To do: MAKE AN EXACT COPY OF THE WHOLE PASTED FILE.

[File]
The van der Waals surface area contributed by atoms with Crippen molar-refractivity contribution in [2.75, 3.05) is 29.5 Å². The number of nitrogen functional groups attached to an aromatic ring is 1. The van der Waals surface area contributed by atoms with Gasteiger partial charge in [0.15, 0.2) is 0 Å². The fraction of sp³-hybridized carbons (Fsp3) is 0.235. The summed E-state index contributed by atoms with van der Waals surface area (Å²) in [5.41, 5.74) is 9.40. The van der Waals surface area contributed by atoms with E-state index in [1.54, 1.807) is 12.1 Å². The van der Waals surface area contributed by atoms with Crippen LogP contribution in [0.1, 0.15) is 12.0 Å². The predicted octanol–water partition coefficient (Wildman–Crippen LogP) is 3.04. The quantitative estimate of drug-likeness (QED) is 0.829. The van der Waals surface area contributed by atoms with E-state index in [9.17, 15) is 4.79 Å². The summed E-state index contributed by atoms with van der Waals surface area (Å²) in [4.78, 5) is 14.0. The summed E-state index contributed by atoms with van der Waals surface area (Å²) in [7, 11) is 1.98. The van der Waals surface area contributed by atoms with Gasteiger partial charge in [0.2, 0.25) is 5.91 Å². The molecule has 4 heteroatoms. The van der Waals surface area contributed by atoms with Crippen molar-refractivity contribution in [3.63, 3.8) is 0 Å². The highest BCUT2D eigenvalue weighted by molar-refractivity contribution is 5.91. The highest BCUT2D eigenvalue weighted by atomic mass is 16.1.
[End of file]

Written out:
The van der Waals surface area contributed by atoms with Crippen molar-refractivity contribution in [2.75, 3.05) is 29.5 Å². The number of nitrogen functional groups attached to an aromatic ring is 1. The van der Waals surface area contributed by atoms with Gasteiger partial charge in [0.15, 0.2) is 0 Å². The fraction of sp³-hybridized carbons (Fsp3) is 0.235. The summed E-state index contributed by atoms with van der Waals surface area (Å²) in [5.41, 5.74) is 9.40. The van der Waals surface area contributed by atoms with E-state index in [1.54, 1.807) is 12.1 Å². The van der Waals surface area contributed by atoms with Crippen LogP contribution in [0.1, 0.15) is 12.0 Å². The predicted octanol–water partition coefficient (Wildman–Crippen LogP) is 3.04. The quantitative estimate of drug-likeness (QED) is 0.829. The van der Waals surface area contributed by atoms with E-state index in [9.17, 15) is 4.79 Å². The summed E-state index contributed by atoms with van der Waals surface area (Å²) in [4.78, 5) is 14.0. The summed E-state index contributed by atoms with van der Waals surface area (Å²) in [7, 11) is 1.98. The van der Waals surface area contributed by atoms with Gasteiger partial charge in [0.2, 0.25) is 5.91 Å². The molecule has 4 heteroatoms. The van der Waals surface area contributed by atoms with Crippen molar-refractivity contribution in [3.63, 3.8) is 0 Å². The highest BCUT2D eigenvalue weighted by molar-refractivity contribution is 5.91. The highest BCUT2D eigenvalue weighted by atomic mass is 16.1.